Looking at the popularity of this tweet, node output previews are a very hot, desired item.
It’s a good idea, but almost every single other 3D software I know of has broken its teeth on it, usually because of the scale of procedural textures. When using object/world space mapping coords for procedural textures, they often become either too small or too large to display anything meaningful in the thumbnails.
The way around that would be to expose some sort of “preview size” parameter, which would define how large the surface the procedural texture is previewed on is. So you could define if the are the thumbnail displays is let’s say 50x50 centimeters or 50x50 meters, depending on scale of the scene and material you are working on.
What I am worried though is that it will be implemented in the typical Blender (wrong) way. Such option, if existing, should be stored per .blend file, because users will tend to work on scenes of varying scales.
I am sure that if some Blender developer decides to do that, it will either be a user preferences option, in which case users will not be using it, because otherwise they would have to keep opening user preferences and changing it between different .blend files they work on. Or in other extreme, it would be unique per material, in which case the user would always have to adjust the setting for every new material they create, once again making it too much of a chore to make thumbnails worth using.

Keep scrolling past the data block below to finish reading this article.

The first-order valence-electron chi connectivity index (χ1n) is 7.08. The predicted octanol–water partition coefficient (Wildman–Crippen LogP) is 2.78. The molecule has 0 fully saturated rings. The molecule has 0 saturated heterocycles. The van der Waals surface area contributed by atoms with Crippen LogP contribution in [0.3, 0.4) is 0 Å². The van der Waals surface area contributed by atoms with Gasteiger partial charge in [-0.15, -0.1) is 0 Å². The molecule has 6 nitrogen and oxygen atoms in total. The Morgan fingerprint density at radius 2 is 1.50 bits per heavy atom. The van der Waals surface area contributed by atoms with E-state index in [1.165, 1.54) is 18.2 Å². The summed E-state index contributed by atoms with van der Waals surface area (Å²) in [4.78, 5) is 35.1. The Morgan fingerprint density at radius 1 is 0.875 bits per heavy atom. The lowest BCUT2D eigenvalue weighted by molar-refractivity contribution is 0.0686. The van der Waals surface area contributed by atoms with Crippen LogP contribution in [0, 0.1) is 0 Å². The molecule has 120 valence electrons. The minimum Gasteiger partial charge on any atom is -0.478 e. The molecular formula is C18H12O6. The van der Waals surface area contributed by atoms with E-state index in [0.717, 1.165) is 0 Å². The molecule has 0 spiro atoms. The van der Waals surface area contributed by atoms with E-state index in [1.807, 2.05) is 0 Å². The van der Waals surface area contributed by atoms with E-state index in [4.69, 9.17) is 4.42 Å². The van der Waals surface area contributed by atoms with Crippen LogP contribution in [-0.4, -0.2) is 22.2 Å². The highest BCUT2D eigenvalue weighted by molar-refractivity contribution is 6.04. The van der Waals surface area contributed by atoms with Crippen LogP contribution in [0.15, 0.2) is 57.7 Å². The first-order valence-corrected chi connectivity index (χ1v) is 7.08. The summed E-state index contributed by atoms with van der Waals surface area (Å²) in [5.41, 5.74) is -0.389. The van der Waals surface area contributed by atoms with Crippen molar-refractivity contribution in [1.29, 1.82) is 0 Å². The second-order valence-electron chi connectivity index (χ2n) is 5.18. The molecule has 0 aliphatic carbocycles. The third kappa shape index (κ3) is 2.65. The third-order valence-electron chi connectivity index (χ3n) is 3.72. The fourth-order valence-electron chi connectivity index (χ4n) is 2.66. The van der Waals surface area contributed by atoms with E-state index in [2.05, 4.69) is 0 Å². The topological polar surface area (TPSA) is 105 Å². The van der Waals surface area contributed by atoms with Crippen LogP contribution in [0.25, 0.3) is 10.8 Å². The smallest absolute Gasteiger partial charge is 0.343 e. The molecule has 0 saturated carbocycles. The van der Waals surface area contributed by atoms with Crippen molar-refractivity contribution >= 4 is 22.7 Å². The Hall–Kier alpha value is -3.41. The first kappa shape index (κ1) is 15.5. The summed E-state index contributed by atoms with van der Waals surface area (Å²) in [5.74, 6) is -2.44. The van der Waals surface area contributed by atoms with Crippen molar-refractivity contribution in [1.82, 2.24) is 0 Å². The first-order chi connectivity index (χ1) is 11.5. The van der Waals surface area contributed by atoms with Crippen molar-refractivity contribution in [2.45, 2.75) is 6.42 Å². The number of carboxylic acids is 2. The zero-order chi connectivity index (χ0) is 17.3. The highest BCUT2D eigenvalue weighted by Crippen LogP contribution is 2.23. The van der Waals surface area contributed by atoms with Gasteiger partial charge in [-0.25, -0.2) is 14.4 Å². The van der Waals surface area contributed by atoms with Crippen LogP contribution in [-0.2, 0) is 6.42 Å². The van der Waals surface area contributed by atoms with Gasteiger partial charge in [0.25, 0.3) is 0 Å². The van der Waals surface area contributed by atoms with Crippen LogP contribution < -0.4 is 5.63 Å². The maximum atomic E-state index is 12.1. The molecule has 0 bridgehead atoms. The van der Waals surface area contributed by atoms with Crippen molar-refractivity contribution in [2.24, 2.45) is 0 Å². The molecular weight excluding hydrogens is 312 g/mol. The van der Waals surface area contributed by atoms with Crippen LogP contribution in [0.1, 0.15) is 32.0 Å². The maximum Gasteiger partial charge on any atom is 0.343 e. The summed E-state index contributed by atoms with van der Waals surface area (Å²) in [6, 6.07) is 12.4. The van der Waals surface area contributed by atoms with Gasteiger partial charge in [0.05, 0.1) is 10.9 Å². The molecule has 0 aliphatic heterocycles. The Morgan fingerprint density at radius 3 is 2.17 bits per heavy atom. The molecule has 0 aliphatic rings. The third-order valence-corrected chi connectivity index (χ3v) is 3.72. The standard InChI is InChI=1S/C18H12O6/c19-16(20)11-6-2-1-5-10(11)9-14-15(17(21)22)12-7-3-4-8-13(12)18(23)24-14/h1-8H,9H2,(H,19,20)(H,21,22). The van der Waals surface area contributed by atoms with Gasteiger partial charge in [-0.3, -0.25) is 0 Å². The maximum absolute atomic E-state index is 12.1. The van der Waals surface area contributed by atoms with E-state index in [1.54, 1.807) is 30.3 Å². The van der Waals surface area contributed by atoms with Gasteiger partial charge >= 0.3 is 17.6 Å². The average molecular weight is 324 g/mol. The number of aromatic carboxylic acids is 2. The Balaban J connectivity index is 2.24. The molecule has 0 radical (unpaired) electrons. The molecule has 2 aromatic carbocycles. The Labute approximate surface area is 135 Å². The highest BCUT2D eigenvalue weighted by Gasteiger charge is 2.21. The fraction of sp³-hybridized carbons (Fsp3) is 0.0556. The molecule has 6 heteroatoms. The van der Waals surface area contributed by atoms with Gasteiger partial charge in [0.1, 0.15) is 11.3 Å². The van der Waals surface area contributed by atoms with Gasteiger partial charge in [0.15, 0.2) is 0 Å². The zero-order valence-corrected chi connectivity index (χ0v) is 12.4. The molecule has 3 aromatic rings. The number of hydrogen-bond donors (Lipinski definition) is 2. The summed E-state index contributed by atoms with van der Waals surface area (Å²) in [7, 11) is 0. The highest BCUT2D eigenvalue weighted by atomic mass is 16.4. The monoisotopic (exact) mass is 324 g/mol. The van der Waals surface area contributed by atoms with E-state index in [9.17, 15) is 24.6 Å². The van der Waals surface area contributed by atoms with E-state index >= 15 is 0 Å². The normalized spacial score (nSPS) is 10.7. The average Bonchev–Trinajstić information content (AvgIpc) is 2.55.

So bottom line is that while it’s a nice idea, the implementation is what matters, and the implementation details is where this will most likely fail, given the track record of development decisions.
I agree that scale should be taken into account.
Scale is an issue also in material preview (material property panel).
I wish an input field where the user can set the preview object (spehere, matball, splash etc…) size.
I have tested the CyclesX build and I am also very impressed, especially with the improved interactivity/update rate.
Only thing that caught me off guard is that there’s the same old UI/UX failure. The simplify bounces option was moved and renamed, which is good:
But there is absolutely no indication anywhere in the whole UI that it relies on Ambient Occlusion factor value, which is in completely different rollout in completely different properties tab (world). And nowhere in any of the Fast GI Approximation setting tooltips is there even any mention of the AO Factor value.
Why not make this its own separate thing, completely decoupled from AO?
50 posts were merged into an existing topic: Taking a look at OptiX 7.3 temporal denoising for Cycles
Is the rendering single pass related to this request thread?
For example I can’t render AO pass separately, it also render color which waste my time.
AO distance tells this is related to AO, doesn’t it?
Also each tooltip is quite self-explanatory and refers to AO.
The reason why it is not decoupled I think is that it would imply a double AO calculation in case one wants to use regular AO for rendering, or have an AO in output passes.
Yet it would be nice to be able to set an override background for it independent from the world settings.
This way you could have an HDR or whatever you like in the background and still manage strength and tint of the fast GI approximation. Tinted light is often an issue with this cool feature